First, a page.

Author:John Troyer (University of Bath)
Paper short abstract:
Human life ends in death, either by accident or the unfolding of time. Over the last fifty years, however, human death (and the physical act of dying) has been transformed into a kind of illness.
Paper long abstract:
Human life ends in death, either by accident or the unfolding of time. Over the last fifty years, however, human death (and the physical act of dying) has been transformed into a kind of illness. In short, death has become pathologized to such an extent that everything must be done and at all costs to prevent it from occurring. The logical conclusion to this pathologization process goes beyond the concept of an ageless body wherein physical aging is significantly slowed, while lifespan is exponentially increased to construct another kind of impossible body. The ageless body is increasingly being replaced by an emergent discourse that advocates the deathless body, or a human form-of-life in which dying is eradicated. These arguments can be located in both Transhumanist literature about the future human as well as in Palliative Care arguments against assisted suicide. While both of these groups are extremely disparate in their philosophies, one overriding premise remains true: no individual should ever just choose to die.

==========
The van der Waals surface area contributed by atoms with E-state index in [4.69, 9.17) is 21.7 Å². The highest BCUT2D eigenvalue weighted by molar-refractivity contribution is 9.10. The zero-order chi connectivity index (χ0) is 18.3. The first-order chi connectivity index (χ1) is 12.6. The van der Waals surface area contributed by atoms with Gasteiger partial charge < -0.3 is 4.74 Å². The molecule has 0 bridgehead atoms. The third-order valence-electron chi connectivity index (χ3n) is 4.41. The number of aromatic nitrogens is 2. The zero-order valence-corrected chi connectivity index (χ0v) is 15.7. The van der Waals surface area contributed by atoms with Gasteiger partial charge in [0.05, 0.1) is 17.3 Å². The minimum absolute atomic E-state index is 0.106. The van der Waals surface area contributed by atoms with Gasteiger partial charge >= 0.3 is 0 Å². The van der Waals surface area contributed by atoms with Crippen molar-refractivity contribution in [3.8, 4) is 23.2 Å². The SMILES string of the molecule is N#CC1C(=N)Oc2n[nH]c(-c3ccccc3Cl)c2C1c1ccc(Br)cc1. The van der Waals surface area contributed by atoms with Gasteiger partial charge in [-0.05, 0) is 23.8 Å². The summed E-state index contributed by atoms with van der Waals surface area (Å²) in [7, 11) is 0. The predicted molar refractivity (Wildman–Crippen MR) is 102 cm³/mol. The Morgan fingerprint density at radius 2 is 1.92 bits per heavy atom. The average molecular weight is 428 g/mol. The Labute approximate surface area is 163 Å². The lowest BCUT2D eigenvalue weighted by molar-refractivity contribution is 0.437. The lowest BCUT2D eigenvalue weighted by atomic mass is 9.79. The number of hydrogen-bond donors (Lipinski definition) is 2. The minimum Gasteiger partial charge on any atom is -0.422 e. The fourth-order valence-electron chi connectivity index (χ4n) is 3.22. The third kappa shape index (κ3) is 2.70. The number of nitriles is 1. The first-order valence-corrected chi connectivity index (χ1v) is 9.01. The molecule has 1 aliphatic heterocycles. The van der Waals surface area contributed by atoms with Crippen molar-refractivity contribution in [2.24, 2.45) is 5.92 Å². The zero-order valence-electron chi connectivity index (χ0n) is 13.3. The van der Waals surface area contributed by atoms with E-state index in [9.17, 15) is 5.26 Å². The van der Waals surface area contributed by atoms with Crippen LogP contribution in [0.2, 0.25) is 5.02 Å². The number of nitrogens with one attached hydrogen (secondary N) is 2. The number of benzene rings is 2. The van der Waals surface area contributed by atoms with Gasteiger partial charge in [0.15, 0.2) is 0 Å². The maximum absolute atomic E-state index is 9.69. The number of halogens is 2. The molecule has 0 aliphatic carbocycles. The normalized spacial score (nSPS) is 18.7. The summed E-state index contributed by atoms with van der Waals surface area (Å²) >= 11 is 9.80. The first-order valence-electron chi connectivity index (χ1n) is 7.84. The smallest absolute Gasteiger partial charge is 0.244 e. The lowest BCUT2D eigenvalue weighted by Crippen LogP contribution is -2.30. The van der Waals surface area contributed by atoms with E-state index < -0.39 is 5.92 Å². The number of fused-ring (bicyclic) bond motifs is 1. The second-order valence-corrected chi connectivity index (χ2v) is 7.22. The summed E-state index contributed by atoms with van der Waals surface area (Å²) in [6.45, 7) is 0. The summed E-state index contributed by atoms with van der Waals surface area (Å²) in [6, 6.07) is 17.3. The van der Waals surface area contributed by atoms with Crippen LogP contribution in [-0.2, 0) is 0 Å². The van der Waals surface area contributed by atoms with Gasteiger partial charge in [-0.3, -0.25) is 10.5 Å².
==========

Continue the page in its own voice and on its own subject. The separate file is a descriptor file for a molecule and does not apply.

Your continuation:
Yet the concept of the deathless body will only succeed if it is understood as an alternative to the postmortem pathologization of biological life, i.e., that death itself is a curable disease. The constant use of new necrotechnologies (as both machines and concepts) affecting human death brings me to the following question: What happens when human death is patented? What such a patent entails is finding a method, a concept, some combination of practical and theoretical technologies that turn death into a man-made invention.
Technologies at the Frontiers of Death